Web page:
To mark International Women's today Press Gazette asked readers via Twitter to name the most inspirational female journalists.
Here are the five most popular choices and 10 other women journalists who also figured strongly in the responses. Many thanks to the hundreds of readers who took part in this exercise.
1 Marie Colvin. Former Sunday Times foreign correspondent Marie Colvin was killed in the besieged Syrian city of Homs during a rocket attack last year. Following her death Sunday Times editor John Witherow described her as the "greatest war correspondent of her generation" whose death had sparked an outpouring of grief throughout the world.
BBC foreign correspondent Lyse Doucet said she was the “bravest of the brave was also the kindest of the kind”.
The impact of her death continues to be felt – last month, on the anniversary of her death, a new campaign was launched in her memory to secure the prosecution of those who commit war crimes against journalists and photographers.
2 Martha Gelhorn. Former Daily Telegraph correspondent Gelhorn is widely considered to be one of the greatest war correspondents of the 20th century, covering almost every major conflict during her 60-year career.
She joined the BBC in 1968 as a studio technician before working as a regional journalist in Plymouth, Southampton and Brighton. She joined BBC TV News in London in 1979, where she spent two years as a court correspondent.
Her honours include three RTS awards, the Bafta Richard Dimbleby Award, and the Broadcasting Press Guild's Award for Outstanding Contribution to Broadcasting. She was awarded an OBE in 1993.
Ten more inspiring women journalists:
Veronia Guerin. Guerin was an Irish crime reporter for the Sunday Independent. She was also an early data journalist, using her accountancy skills to trace illegal activity. She was murdered by drug gang members in Dublin in 1996 after receiving the International Press Freedom Award in 1995.
Anna Politkovskaya. A Russian investigative journalist, winner of the Award for Human Rights Journalism, Politkovskaya was assassinated in 2006. She made her reputation reporting from the second Chechen War and for her critical coverage of Russian political and social affairs.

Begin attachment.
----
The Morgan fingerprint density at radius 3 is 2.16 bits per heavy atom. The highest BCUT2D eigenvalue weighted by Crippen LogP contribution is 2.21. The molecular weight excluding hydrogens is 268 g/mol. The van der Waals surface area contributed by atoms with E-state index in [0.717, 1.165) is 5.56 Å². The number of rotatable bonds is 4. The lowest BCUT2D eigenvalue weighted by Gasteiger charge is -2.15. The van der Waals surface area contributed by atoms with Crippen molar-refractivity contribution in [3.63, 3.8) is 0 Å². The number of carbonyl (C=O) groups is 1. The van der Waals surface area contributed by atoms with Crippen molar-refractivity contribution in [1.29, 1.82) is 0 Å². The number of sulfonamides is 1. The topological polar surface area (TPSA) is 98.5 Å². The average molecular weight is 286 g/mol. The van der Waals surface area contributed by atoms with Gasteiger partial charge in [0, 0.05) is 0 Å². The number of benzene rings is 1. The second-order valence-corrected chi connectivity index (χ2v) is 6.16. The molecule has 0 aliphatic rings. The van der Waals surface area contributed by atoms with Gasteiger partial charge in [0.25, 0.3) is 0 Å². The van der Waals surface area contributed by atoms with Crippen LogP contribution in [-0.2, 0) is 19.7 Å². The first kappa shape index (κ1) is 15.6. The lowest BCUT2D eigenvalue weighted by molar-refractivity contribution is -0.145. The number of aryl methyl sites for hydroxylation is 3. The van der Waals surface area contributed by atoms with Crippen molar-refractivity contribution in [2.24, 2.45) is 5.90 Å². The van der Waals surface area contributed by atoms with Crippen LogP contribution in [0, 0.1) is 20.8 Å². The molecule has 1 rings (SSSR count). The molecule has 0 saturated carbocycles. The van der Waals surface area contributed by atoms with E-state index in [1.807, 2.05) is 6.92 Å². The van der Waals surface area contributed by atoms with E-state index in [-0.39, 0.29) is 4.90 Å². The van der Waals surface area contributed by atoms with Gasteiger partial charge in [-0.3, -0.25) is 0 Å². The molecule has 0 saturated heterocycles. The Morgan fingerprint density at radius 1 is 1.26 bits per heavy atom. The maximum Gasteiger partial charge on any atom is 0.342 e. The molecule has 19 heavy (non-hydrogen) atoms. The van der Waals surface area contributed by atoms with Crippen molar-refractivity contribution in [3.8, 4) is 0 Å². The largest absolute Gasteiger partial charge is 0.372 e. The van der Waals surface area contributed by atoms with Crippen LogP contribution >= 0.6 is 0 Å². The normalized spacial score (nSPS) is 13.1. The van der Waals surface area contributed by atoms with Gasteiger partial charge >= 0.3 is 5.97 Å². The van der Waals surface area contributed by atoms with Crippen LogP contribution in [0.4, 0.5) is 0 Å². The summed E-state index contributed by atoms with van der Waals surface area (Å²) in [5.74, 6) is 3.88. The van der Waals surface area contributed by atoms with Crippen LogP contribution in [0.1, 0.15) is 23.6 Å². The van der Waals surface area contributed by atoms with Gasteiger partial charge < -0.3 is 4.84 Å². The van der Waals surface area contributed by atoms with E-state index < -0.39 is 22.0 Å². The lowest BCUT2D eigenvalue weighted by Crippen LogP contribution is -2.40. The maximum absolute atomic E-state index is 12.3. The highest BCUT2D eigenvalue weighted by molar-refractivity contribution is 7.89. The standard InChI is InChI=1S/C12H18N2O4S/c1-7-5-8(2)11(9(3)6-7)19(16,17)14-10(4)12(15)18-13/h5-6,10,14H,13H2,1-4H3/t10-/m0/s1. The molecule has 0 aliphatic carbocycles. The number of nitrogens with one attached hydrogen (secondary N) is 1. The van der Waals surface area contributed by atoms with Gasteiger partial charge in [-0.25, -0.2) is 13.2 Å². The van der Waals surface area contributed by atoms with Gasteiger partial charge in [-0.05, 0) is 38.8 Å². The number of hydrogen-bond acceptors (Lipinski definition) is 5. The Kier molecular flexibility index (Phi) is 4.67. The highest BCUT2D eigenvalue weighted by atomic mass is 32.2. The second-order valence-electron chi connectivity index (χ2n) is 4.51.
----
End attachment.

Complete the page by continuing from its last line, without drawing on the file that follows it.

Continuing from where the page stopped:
Fleet Street Fox. Blogger Fleet Street Fox recently identified herself as Susie Boniface and writes about the industry of tabloid newspapers on her blog fleetstreetfox.com. More than 50, 000 people follow her on Twitter and she has just published her first book The Diaries of a Fleet Street Fox.
Orla Guerin. BBC correspondent who covered the Basque Country in Northern Spain and reported from Africa and the Middle East.
Hala Jaber. Lebanese-British journalist, who writes for the Sunday Times. Winner of the Amnesty International Journalist of the Year Award.
Nellie Bly. The pen name of Elizabeth Jane Cochran, who wrote for the Pittsburgh Dispatch and then the New York World (at that time published by Joseph Pulitzer). She faked insanity to go undercover and later emulated Jules Verne's character Phileas Fogg by going around the world in 80 days. In fact she did it in 73.
Sue Lloyd Roberts. Globe-trotting BBC special correspondent.
Polly Toynbee. Veteran social affairs journalist who has been a columnist for The Guardian since 1998.
Julie Burchill. After starting her career on NME in the 1980s, she has continued to combine her career as a novelist with national newspaper columns. Her last column for The Observer in January was withdrawn by the editor after it was deemed offensive to trans-gender people.
Heather Brooke. The freelance journalist who laid the groundwork for the Daily Telegraph to break the expenses scandal. It was her dogged efforts which led to the MPs' expenses information being released (The Telegraph famously obtained the unredacted disc in 2009).